First National Bank (Huntsville, Alabama)

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First National Bank
File:First National Bank Building Huntsville Dec2009 01.jpg
The building in December 2009
First National Bank (Huntsville, Alabama) is located in Alabama
First National Bank (Huntsville, Alabama)
Location West Side Sq., Huntsville, Alabama
Coordinates Lua error in Module:Coordinates at line 668: callParserFunction: function "#coordinates" was not found.
Area less than one acre
Built 1835 (1835)–1836
Architect George Steele
Architectural style Greek Revival
NRHP Reference # 74000421[1]
Added to NRHP October 25, 1974

The First National Bank is a historic bank building in Huntsville, Alabama. The temple-form Greek Revival structure was built in 1835–1836. Designed by locally famous architect George Steele, it occupies a prominent position, facing the courthouse square and sitting on a bluff directly above the Big Spring. It was the longest-serving bank building in Alabama, operating until 2010 when Regions Bank moved their downtown branch to a new location. The building was listed on the National Register of Historic Places in 1974.[1]

History

The First National Bank building is situated on the west side of Courthouse Square, on a bluff above the Big Spring and Big Spring Park. The site is where the founder of Huntsville, John Hunt, built his cabin in 1805.[2] The first bank to open in what was then the Mississippi Territory was the Planters and Merchants Bank, chartered in 1817. Beginning in 1818, they occupied a small brick building on the square, which had been built as a mercantile store two years prior. Despite its long list of wealthy local investors, the bank soon became over-leveraged. Governor Israel Pickens ordered the bank to be shut down in 1822, but legal challenges staved off dissolution until 1825. The bank's building burned sometime between 1828 and 1830.

Pickens won re-election as Governor in 1823, running on a platform that included the establishment of a state bank. The bank was founded in 1824 in the capital, Cahaba, moving to Tuscaloosa along with the government in 1826.[3]:4–10 Assets came from bond sales and trust funds owned by the State.[4](8) Branches were established in Mobile, Montgomery, and Decatur in 1832. Feeling slighted that the North Alabama branch was given to the younger and smaller Decatur, Huntsville legislators fought for a branch, which was awarded in 1835.[3]:10–12 Construction of the building was completed the following year.[5]

The availability of credit further fueled the land rush known as Alabama Fever. The banks provided enough revenue to the state government that the legislature abolished state taxes. The good times were short-lived, as the bank quickly became over-leveraged in the Panic of 1837. Benjamin Fitzpatrick was elected Governor in 1841, promising to shut down the state bank.[4](8) The charter expired in 1844, and was not renewed; the bank's debts were not settled until 1853.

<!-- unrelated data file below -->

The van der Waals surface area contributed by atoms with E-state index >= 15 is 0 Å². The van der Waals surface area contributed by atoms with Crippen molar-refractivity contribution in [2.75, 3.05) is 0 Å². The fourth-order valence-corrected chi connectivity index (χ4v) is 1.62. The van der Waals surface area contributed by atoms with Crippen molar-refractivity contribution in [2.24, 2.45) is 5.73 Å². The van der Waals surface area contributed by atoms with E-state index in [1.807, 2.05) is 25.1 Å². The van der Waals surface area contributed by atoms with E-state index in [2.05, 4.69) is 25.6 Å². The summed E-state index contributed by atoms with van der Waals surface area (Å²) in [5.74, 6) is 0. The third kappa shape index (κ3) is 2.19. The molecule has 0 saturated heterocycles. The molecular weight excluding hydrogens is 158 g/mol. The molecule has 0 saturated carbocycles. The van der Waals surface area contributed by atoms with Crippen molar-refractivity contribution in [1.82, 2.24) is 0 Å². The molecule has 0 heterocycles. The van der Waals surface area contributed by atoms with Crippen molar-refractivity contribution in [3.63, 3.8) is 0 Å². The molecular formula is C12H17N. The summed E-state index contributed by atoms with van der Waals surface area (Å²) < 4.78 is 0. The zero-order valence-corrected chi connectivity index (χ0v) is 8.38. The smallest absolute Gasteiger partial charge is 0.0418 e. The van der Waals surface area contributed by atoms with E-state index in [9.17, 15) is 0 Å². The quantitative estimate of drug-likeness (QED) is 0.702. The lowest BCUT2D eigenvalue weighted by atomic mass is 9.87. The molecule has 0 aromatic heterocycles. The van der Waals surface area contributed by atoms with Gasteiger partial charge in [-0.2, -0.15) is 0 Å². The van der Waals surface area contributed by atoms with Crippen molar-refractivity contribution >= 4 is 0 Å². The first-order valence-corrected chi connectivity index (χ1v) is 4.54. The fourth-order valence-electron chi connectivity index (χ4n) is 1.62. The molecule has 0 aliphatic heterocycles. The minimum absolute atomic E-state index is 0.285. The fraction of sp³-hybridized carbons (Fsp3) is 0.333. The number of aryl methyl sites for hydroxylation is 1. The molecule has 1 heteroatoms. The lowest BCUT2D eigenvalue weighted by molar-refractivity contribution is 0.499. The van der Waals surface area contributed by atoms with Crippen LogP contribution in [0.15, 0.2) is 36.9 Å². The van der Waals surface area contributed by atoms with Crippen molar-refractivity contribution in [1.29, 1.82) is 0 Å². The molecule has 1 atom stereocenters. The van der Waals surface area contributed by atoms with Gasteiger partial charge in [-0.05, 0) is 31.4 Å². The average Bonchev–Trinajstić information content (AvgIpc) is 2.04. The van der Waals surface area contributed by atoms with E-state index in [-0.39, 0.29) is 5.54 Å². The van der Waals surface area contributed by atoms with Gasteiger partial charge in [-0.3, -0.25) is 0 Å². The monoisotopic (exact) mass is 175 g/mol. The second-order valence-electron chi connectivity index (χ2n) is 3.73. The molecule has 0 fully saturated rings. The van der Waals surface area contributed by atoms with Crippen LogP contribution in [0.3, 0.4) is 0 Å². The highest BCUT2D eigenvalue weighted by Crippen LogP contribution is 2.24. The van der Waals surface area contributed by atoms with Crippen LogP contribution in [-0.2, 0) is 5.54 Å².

File:Northern Bank of Alabama 1862.jpg
The bank bears the Union flag shortly after Huntsville was occupied by Federal troops in 1862.

The same year, the Northern Bank of Alabama was founded in the old State Bank building. It operated until the Civil War, when Union troops occupied Huntsville in 1862. During the war, the building was used as a commissary.[3]:21–23 At the end of the war, the National Bank of Huntsville was founded, using assets hidden from Union troops inside the building.[3]:27 In 1889 the bank changed its name to the First National Bank of Huntsville.[5] First National merged with the Exchange Security Bank of Birmingham to form the First Alabama Bank in 1971. First Alabama changed its name to Regions Bank in 1992.[6] Regions occupied the building until February 2010, when they moved their downtown branch to a larger location and donated the building to a non-profit redevelopment group.[2]

Architecture

The National Bank represented a shift in architectural design, both for architect George Steele, and for North Alabama as a whole. Prior to submitting a bid for the bank, most of Steele's work was in the Federal style, which was popular in the first quarter of the 19th century.[7]:5 Steele drew inspiration for his design from a trip to Washington, D.C. and Charlottesville, Virginia. The building is similar in form to the Bank of Pennsylvania and has a similar floorplan to the First Bank of the United States in Philadelphia, both buildings featured in pattern books of the day. Steele also won the bid for the second Madison County Courthouse, another temple-form Greek Revival building located across from the bank and completed in 1840.[7]:8–9